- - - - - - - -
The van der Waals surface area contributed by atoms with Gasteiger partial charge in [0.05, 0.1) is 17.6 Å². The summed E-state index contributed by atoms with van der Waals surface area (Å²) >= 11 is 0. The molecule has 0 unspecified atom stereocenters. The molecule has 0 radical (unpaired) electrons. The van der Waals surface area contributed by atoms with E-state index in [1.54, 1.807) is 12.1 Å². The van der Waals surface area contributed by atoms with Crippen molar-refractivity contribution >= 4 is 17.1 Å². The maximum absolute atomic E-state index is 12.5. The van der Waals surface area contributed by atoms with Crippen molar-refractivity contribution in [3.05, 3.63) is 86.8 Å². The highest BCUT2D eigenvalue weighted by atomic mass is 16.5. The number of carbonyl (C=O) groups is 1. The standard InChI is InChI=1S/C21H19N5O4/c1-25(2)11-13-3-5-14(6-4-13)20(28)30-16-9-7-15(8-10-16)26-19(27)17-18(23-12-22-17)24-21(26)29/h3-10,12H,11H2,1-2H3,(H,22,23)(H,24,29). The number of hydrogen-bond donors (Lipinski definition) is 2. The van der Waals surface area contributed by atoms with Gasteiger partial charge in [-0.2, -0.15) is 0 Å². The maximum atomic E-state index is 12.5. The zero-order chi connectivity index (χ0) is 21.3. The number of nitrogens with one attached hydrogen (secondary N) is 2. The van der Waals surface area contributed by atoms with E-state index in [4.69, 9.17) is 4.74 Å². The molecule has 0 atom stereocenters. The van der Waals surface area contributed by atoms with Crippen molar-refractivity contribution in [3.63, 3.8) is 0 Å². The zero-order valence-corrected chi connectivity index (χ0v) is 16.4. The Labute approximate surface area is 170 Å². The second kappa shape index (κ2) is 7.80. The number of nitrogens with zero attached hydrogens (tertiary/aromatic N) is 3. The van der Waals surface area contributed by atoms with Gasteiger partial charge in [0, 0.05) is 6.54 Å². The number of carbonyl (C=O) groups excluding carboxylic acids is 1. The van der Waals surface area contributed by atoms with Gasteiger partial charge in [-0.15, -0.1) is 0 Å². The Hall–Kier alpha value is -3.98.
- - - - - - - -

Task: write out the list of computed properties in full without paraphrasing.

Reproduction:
The van der Waals surface area contributed by atoms with Gasteiger partial charge in [0.05, 0.1) is 17.6 Å². The summed E-state index contributed by atoms with van der Waals surface area (Å²) >= 11 is 0. The molecule has 0 unspecified atom stereocenters. The molecule has 0 radical (unpaired) electrons. The van der Waals surface area contributed by atoms with E-state index in [1.54, 1.807) is 12.1 Å². The van der Waals surface area contributed by atoms with Crippen molar-refractivity contribution >= 4 is 17.1 Å². The maximum absolute atomic E-state index is 12.5. The van der Waals surface area contributed by atoms with Crippen molar-refractivity contribution in [3.05, 3.63) is 86.8 Å². The highest BCUT2D eigenvalue weighted by atomic mass is 16.5. The number of carbonyl (C=O) groups is 1. The standard InChI is InChI=1S/C21H19N5O4/c1-25(2)11-13-3-5-14(6-4-13)20(28)30-16-9-7-15(8-10-16)26-19(27)17-18(23-12-22-17)24-21(26)29/h3-10,12H,11H2,1-2H3,(H,22,23)(H,24,29). The number of hydrogen-bond donors (Lipinski definition) is 2. The van der Waals surface area contributed by atoms with Gasteiger partial charge in [-0.2, -0.15) is 0 Å². The maximum atomic E-state index is 12.5. The zero-order chi connectivity index (χ0) is 21.3. The number of nitrogens with one attached hydrogen (secondary N) is 2. The van der Waals surface area contributed by atoms with E-state index in [4.69, 9.17) is 4.74 Å². The molecule has 0 atom stereocenters. The van der Waals surface area contributed by atoms with Crippen molar-refractivity contribution in [3.63, 3.8) is 0 Å². The zero-order valence-corrected chi connectivity index (χ0v) is 16.4. The Labute approximate surface area is 170 Å². The second kappa shape index (κ2) is 7.80. The number of nitrogens with zero attached hydrogens (tertiary/aromatic N) is 3. The van der Waals surface area contributed by atoms with Gasteiger partial charge in [0, 0.05) is 6.54 Å². The number of carbonyl (C=O) groups excluding carboxylic acids is 1. The van der Waals surface area contributed by atoms with Gasteiger partial charge in [-0.15, -0.1) is 0 Å². The Hall–Kier alpha value is -3.98.